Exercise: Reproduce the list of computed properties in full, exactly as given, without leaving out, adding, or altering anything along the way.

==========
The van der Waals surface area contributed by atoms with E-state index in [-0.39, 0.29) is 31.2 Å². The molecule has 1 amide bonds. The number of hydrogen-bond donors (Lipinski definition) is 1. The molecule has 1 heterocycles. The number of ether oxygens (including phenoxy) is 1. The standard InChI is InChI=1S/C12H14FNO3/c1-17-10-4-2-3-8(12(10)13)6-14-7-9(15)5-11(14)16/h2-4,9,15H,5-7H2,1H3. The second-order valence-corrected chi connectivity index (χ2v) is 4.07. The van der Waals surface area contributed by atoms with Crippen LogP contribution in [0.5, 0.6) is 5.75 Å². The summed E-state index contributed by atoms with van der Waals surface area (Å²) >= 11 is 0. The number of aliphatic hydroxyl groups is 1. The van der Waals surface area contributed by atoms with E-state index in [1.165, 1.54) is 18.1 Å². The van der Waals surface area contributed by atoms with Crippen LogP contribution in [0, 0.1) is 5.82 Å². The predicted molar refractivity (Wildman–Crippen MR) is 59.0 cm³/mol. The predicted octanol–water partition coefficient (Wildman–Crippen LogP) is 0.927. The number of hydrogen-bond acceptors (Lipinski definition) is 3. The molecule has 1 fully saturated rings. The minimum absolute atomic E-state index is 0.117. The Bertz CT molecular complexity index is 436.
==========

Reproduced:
The van der Waals surface area contributed by atoms with E-state index in [-0.39, 0.29) is 31.2 Å². The molecule has 1 amide bonds. The number of hydrogen-bond donors (Lipinski definition) is 1. The molecule has 1 heterocycles. The number of ether oxygens (including phenoxy) is 1. The standard InChI is InChI=1S/C12H14FNO3/c1-17-10-4-2-3-8(12(10)13)6-14-7-9(15)5-11(14)16/h2-4,9,15H,5-7H2,1H3. The second-order valence-corrected chi connectivity index (χ2v) is 4.07. The van der Waals surface area contributed by atoms with Crippen LogP contribution in [0.5, 0.6) is 5.75 Å². The summed E-state index contributed by atoms with van der Waals surface area (Å²) >= 11 is 0. The number of aliphatic hydroxyl groups is 1. The van der Waals surface area contributed by atoms with E-state index in [1.165, 1.54) is 18.1 Å². The van der Waals surface area contributed by atoms with Crippen LogP contribution in [0, 0.1) is 5.82 Å². The predicted molar refractivity (Wildman–Crippen MR) is 59.0 cm³/mol. The predicted octanol–water partition coefficient (Wildman–Crippen LogP) is 0.927. The number of hydrogen-bond acceptors (Lipinski definition) is 3. The molecule has 1 fully saturated rings. The minimum absolute atomic E-state index is 0.117. The Bertz CT molecular complexity index is 436.